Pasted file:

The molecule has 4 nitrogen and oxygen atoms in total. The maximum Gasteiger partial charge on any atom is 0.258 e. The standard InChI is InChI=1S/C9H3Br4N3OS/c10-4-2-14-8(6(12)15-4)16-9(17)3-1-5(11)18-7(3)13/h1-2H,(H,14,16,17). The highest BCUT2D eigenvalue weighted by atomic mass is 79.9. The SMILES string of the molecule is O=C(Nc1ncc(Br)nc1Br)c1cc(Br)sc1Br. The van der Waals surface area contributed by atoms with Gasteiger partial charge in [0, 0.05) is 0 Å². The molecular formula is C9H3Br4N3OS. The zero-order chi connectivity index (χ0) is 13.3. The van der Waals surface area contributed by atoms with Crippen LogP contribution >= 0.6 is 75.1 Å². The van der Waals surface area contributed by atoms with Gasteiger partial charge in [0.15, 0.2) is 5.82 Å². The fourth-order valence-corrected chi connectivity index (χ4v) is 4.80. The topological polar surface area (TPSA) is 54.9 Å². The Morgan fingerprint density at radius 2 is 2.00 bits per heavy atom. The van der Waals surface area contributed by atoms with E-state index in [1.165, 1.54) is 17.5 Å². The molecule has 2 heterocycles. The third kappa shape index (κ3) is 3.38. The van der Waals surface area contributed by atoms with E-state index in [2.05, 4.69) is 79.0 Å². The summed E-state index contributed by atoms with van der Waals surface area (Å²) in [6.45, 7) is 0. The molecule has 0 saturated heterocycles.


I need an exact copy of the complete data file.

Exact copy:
The molecule has 4 nitrogen and oxygen atoms in total. The maximum Gasteiger partial charge on any atom is 0.258 e. The standard InChI is InChI=1S/C9H3Br4N3OS/c10-4-2-14-8(6(12)15-4)16-9(17)3-1-5(11)18-7(3)13/h1-2H,(H,14,16,17). The highest BCUT2D eigenvalue weighted by atomic mass is 79.9. The SMILES string of the molecule is O=C(Nc1ncc(Br)nc1Br)c1cc(Br)sc1Br. The van der Waals surface area contributed by atoms with Gasteiger partial charge in [0, 0.05) is 0 Å². The molecular formula is C9H3Br4N3OS. The zero-order chi connectivity index (χ0) is 13.3. The van der Waals surface area contributed by atoms with Crippen LogP contribution >= 0.6 is 75.1 Å². The van der Waals surface area contributed by atoms with Gasteiger partial charge in [0.15, 0.2) is 5.82 Å². The fourth-order valence-corrected chi connectivity index (χ4v) is 4.80. The topological polar surface area (TPSA) is 54.9 Å². The Morgan fingerprint density at radius 2 is 2.00 bits per heavy atom. The van der Waals surface area contributed by atoms with E-state index in [1.165, 1.54) is 17.5 Å². The molecule has 2 heterocycles. The third kappa shape index (κ3) is 3.38. The van der Waals surface area contributed by atoms with E-state index in [2.05, 4.69) is 79.0 Å². The summed E-state index contributed by atoms with van der Waals surface area (Å²) in [6.45, 7) is 0. The molecule has 0 saturated heterocycles.